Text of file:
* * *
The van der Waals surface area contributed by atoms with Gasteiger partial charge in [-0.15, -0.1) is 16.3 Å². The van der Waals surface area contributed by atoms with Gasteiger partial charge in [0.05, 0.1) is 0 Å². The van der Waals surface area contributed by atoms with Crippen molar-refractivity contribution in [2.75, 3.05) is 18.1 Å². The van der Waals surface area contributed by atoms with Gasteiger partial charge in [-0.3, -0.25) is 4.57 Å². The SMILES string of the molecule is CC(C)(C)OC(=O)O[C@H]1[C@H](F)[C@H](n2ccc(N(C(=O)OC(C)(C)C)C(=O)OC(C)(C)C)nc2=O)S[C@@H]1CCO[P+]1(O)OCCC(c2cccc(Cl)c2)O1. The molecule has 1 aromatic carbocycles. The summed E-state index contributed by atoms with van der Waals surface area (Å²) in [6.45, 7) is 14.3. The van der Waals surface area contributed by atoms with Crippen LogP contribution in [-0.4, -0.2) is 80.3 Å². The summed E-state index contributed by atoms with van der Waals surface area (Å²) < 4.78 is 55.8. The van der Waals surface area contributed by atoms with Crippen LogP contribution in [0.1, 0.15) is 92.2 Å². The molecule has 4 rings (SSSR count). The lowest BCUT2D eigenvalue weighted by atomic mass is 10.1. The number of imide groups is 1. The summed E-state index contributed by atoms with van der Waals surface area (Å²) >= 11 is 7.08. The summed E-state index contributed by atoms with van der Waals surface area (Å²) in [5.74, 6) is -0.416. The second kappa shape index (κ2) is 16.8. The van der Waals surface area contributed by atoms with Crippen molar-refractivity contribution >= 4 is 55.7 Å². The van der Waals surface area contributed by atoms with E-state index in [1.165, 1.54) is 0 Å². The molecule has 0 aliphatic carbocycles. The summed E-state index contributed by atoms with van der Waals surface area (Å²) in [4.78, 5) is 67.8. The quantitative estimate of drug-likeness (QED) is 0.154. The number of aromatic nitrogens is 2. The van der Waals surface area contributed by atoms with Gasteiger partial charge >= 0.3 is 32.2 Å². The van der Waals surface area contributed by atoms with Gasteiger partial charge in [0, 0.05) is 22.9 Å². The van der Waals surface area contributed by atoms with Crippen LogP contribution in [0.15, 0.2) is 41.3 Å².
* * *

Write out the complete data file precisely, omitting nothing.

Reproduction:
The van der Waals surface area contributed by atoms with Gasteiger partial charge in [-0.15, -0.1) is 16.3 Å². The van der Waals surface area contributed by atoms with Gasteiger partial charge in [0.05, 0.1) is 0 Å². The van der Waals surface area contributed by atoms with Crippen molar-refractivity contribution in [2.75, 3.05) is 18.1 Å². The van der Waals surface area contributed by atoms with Gasteiger partial charge in [-0.3, -0.25) is 4.57 Å². The SMILES string of the molecule is CC(C)(C)OC(=O)O[C@H]1[C@H](F)[C@H](n2ccc(N(C(=O)OC(C)(C)C)C(=O)OC(C)(C)C)nc2=O)S[C@@H]1CCO[P+]1(O)OCCC(c2cccc(Cl)c2)O1. The molecule has 1 aromatic carbocycles. The summed E-state index contributed by atoms with van der Waals surface area (Å²) in [6.45, 7) is 14.3. The van der Waals surface area contributed by atoms with Crippen LogP contribution in [-0.4, -0.2) is 80.3 Å². The summed E-state index contributed by atoms with van der Waals surface area (Å²) < 4.78 is 55.8. The van der Waals surface area contributed by atoms with Crippen LogP contribution in [0.1, 0.15) is 92.2 Å². The molecule has 4 rings (SSSR count). The lowest BCUT2D eigenvalue weighted by atomic mass is 10.1. The number of imide groups is 1. The summed E-state index contributed by atoms with van der Waals surface area (Å²) >= 11 is 7.08. The summed E-state index contributed by atoms with van der Waals surface area (Å²) in [5.74, 6) is -0.416. The second kappa shape index (κ2) is 16.8. The van der Waals surface area contributed by atoms with Crippen molar-refractivity contribution >= 4 is 55.7 Å². The van der Waals surface area contributed by atoms with E-state index in [1.165, 1.54) is 0 Å². The molecule has 0 aliphatic carbocycles. The summed E-state index contributed by atoms with van der Waals surface area (Å²) in [4.78, 5) is 67.8. The quantitative estimate of drug-likeness (QED) is 0.154. The number of aromatic nitrogens is 2. The van der Waals surface area contributed by atoms with Gasteiger partial charge >= 0.3 is 32.2 Å². The van der Waals surface area contributed by atoms with Gasteiger partial charge in [0, 0.05) is 22.9 Å². The van der Waals surface area contributed by atoms with Crippen LogP contribution in [0.15, 0.2) is 41.3 Å².